A report in the South China Morning Post has highlighted a new wave of Chinese nationals moving to Malaysia. The report “Why are Chinese nationals moving to Malaysia?” mentioned two main categories:

MM2H – From 2002 to 2016, a quarter of the 31,732 successful applicants were from China or 7,967. In 2016 alone, over 1,000 Chinese nationals enrolled in MM2H making up 44 per cent of the applicants. Next were the Japanese at a distant 9 per cent.

Migrant workers – especially in the construction sector.

But there is another category that the report didn’t mention: independent students (not just those who come with their families and are enrolled in international schools) who come on their own from China to study in Malaysia.

The other day, I am sitting down having dinner at a shop in George Town. The place is full; and then this skinny, mop-haired teenager walks up and hesitantly asks if he can share my table. Turns out, he is a 15-year-old lad from Hainan and speaks Hakka.

But he seems happy to converse in English; so curiosity piqued, I ask him what he is doing in Malaysia.

“Studying English,” he replies. Apparently, he arrived in Malaysia with a friend and enrolled in an independent Chinese school in Penang. At the school, he says, there are about 60 students from China. He says he feels at home in Penang, it is less stressful, the weather and food are OK, and he likes the old buildings here.

But why doesn’t he study English in China, where I am sure there are many specialist schools teaching English?

“I can, but then I won’t be able to talk (and practise) with many people like I am talking to you now.”

I ask him if he misses his family back home. “No,” he says, sipping his drink. “I can keep in touch with my parents over WeChat.”

Once he finishes his education, he hopes to work as a translator in Kuala Lumpur. (Presumably, by then firms from China would be present in a big way in the Klang Valley). Obviously not in a hurry to return to China then.

Days earlier, I ran into another student from China.

I ask her what she is doing in Penang. Studying architecture in a local university, she says in halting English.

That makes me wonder, why would a student from China, with its many skyscrapers dotting the cityscape and a construction boom, choose to come to Malaysia to study architecture? From a place like China, whose economy is booming, to Malaysia, which is experiencing a slowdown.

A businesswoman, a Chinese national, I meet at a dinner tells me many young Chinese dream of going to North America, but the queues for visas at the US embassy are long.

So some students from China opt to study in Malaysia as a stepping stone before moving on elsewhere. Moreover, the standard of English required for education in Malaysia is slightly lower than that required in the United States, she says. Plus it is probably cheaper to study here, no doubt.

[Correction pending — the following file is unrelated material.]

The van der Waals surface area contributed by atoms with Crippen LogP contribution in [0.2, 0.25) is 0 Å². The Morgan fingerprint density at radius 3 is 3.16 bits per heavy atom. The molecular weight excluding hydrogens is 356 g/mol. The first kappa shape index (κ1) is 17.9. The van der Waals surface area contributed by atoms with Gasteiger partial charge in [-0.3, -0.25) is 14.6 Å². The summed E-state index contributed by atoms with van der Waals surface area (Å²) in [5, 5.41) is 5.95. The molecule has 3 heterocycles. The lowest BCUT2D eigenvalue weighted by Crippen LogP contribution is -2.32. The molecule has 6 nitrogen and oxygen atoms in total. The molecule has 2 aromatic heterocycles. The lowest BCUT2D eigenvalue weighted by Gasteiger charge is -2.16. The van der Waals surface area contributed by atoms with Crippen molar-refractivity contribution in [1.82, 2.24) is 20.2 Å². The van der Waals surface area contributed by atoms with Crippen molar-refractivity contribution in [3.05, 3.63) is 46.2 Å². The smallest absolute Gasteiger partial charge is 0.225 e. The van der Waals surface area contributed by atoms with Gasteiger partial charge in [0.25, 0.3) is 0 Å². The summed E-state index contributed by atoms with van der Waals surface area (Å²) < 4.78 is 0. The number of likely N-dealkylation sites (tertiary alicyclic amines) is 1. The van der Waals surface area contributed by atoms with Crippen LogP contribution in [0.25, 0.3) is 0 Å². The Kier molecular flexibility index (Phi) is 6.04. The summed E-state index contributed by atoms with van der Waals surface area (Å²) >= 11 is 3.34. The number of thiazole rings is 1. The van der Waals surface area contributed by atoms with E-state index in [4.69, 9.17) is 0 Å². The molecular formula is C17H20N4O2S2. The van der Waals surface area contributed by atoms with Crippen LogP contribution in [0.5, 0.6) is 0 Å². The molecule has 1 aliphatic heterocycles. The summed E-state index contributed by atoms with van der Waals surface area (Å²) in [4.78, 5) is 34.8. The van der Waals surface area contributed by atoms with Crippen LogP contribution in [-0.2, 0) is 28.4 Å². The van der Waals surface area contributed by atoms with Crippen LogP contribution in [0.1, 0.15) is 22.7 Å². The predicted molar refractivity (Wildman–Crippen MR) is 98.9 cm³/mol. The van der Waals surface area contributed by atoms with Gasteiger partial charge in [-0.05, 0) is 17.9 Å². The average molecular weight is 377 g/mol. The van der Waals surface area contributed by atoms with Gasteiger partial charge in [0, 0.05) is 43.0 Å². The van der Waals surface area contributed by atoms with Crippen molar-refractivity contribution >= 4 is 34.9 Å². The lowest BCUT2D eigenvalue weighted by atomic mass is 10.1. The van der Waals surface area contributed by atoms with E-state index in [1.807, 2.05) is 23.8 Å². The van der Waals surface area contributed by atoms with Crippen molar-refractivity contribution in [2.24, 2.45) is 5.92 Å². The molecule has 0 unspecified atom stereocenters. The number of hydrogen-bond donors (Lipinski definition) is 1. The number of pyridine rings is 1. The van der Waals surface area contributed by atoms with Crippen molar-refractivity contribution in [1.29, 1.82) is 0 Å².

As for the people in China who buy property here – some of these buyers, she says, want to move their money out of China in case their government takes some of it away from them, one way or another, given that inequality is getting to be a problem in China.

The South China Morning Post report cites several pull factors for Chinese nationals moving to Malaysia:

  • lower cost of living
  • cleaner air
  • relatively laid-back (for now) atmosphere in Penang
  • similar culture
  • English education at international schools

But against that, they are not officially allowed to work – but they can buy property, which would be a boon for developers here (despite the restrictions on currency outflow China, which many buyers from China know how to circumvent – for now).

This leads to other problems: who will the developers here prefer to build for – the wealthier foreigners or locals, many of whom can only afford less expensive homes?

All this is happening even before Najib’s new wave of China projects in Malaysia can take hold. These massive infrastructure projects will invariably bring with them many more workers from China – professionals, managers, technicians, less-skilled workers along with developers and construction workers – and let’s not forget the staff of the China banks who will set up shop in Malaysia to bankroll these projects, adding to our debt.

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49 COMMENTS

  1. The involvement of China state-owned firms in 1MDB-related projects such as buying power assets and taking stakes in property development ventures have raised legitimate fears that some of these may involve quid pro quo arrangements in other deals which may benefit China firms.

    In other words, putting it bluntly, Malaysia may be giving China plum deals in return for help in covering the hole of over RM30 billion in 1MDB.

    More details here: